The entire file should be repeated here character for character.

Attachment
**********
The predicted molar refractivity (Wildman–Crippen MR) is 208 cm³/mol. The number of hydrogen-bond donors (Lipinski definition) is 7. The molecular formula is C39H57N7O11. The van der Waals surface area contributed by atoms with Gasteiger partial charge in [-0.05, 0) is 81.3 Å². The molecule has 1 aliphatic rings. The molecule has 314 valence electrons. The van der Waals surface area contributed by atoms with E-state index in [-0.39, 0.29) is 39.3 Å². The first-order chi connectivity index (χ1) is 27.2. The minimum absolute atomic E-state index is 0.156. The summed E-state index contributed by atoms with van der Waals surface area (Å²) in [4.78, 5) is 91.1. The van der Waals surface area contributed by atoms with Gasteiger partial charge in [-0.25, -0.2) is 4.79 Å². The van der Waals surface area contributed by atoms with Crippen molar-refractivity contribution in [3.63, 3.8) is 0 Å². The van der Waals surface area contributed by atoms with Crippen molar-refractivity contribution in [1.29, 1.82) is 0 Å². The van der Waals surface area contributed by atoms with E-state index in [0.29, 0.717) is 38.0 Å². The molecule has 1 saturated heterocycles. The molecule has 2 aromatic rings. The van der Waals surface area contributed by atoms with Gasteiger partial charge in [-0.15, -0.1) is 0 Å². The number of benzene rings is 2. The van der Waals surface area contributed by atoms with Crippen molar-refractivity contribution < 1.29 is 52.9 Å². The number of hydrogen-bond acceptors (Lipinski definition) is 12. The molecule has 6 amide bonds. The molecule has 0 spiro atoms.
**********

The predicted molar refractivity (Wildman–Crippen MR) is 208 cm³/mol. The number of hydrogen-bond donors (Lipinski definition) is 7. The molecular formula is C39H57N7O11. The van der Waals surface area contributed by atoms with Gasteiger partial charge in [-0.05, 0) is 81.3 Å². The molecule has 1 aliphatic rings. The molecule has 314 valence electrons. The van der Waals surface area contributed by atoms with E-state index in [-0.39, 0.29) is 39.3 Å². The first-order chi connectivity index (χ1) is 27.2. The minimum absolute atomic E-state index is 0.156. The summed E-state index contributed by atoms with van der Waals surface area (Å²) in [4.78, 5) is 91.1. The van der Waals surface area contributed by atoms with Gasteiger partial charge in [-0.25, -0.2) is 4.79 Å². The van der Waals surface area contributed by atoms with Crippen molar-refractivity contribution in [3.63, 3.8) is 0 Å². The van der Waals surface area contributed by atoms with Crippen molar-refractivity contribution in [1.29, 1.82) is 0 Å². The van der Waals surface area contributed by atoms with E-state index in [0.29, 0.717) is 38.0 Å². The molecule has 1 saturated heterocycles. The molecule has 2 aromatic rings. The van der Waals surface area contributed by atoms with Gasteiger partial charge in [-0.15, -0.1) is 0 Å². The number of benzene rings is 2. The van der Waals surface area contributed by atoms with Crippen molar-refractivity contribution < 1.29 is 52.9 Å². The number of hydrogen-bond acceptors (Lipinski definition) is 12. The molecule has 6 amide bonds. The molecule has 0 spiro atoms.